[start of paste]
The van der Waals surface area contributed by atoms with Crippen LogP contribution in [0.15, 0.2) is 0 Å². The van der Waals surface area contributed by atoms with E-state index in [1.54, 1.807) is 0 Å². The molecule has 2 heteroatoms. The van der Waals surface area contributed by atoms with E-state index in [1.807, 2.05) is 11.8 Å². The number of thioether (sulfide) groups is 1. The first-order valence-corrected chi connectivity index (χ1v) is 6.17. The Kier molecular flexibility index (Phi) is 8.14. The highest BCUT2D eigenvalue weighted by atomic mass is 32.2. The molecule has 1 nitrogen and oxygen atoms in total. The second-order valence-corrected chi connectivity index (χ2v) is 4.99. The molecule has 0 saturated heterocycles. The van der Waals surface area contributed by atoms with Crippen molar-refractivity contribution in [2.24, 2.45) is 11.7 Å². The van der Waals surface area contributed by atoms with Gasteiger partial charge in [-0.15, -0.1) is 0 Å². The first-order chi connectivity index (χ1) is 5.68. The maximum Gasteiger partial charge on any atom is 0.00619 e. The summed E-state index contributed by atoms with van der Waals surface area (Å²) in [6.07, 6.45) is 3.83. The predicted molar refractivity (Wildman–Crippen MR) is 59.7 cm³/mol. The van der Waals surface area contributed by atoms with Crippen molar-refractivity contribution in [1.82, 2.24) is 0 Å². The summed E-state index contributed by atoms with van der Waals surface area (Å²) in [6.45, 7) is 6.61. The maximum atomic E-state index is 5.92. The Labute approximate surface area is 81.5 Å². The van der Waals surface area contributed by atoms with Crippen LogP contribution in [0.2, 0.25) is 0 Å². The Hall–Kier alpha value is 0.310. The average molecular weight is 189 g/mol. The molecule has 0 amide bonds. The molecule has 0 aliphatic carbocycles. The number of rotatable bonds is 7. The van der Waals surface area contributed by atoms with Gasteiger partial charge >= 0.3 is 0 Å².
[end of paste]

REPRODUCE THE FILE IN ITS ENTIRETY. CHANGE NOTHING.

The van der Waals surface area contributed by atoms with Crippen LogP contribution in [0.15, 0.2) is 0 Å². The van der Waals surface area contributed by atoms with E-state index in [1.54, 1.807) is 0 Å². The molecule has 2 heteroatoms. The van der Waals surface area contributed by atoms with E-state index in [1.807, 2.05) is 11.8 Å². The number of thioether (sulfide) groups is 1. The first-order valence-corrected chi connectivity index (χ1v) is 6.17. The Kier molecular flexibility index (Phi) is 8.14. The highest BCUT2D eigenvalue weighted by atomic mass is 32.2. The molecule has 1 nitrogen and oxygen atoms in total. The second-order valence-corrected chi connectivity index (χ2v) is 4.99. The molecule has 0 saturated heterocycles. The van der Waals surface area contributed by atoms with Crippen molar-refractivity contribution in [2.24, 2.45) is 11.7 Å². The van der Waals surface area contributed by atoms with Gasteiger partial charge in [-0.15, -0.1) is 0 Å². The first-order chi connectivity index (χ1) is 5.68. The maximum Gasteiger partial charge on any atom is 0.00619 e. The summed E-state index contributed by atoms with van der Waals surface area (Å²) in [6.07, 6.45) is 3.83. The predicted molar refractivity (Wildman–Crippen MR) is 59.7 cm³/mol. The van der Waals surface area contributed by atoms with Crippen molar-refractivity contribution in [1.82, 2.24) is 0 Å². The summed E-state index contributed by atoms with van der Waals surface area (Å²) in [6.45, 7) is 6.61. The maximum atomic E-state index is 5.92. The Labute approximate surface area is 81.5 Å². The van der Waals surface area contributed by atoms with Crippen LogP contribution in [0.2, 0.25) is 0 Å². The Hall–Kier alpha value is 0.310. The average molecular weight is 189 g/mol. The molecule has 0 amide bonds. The molecule has 0 aliphatic carbocycles. The number of rotatable bonds is 7. The van der Waals surface area contributed by atoms with Gasteiger partial charge >= 0.3 is 0 Å².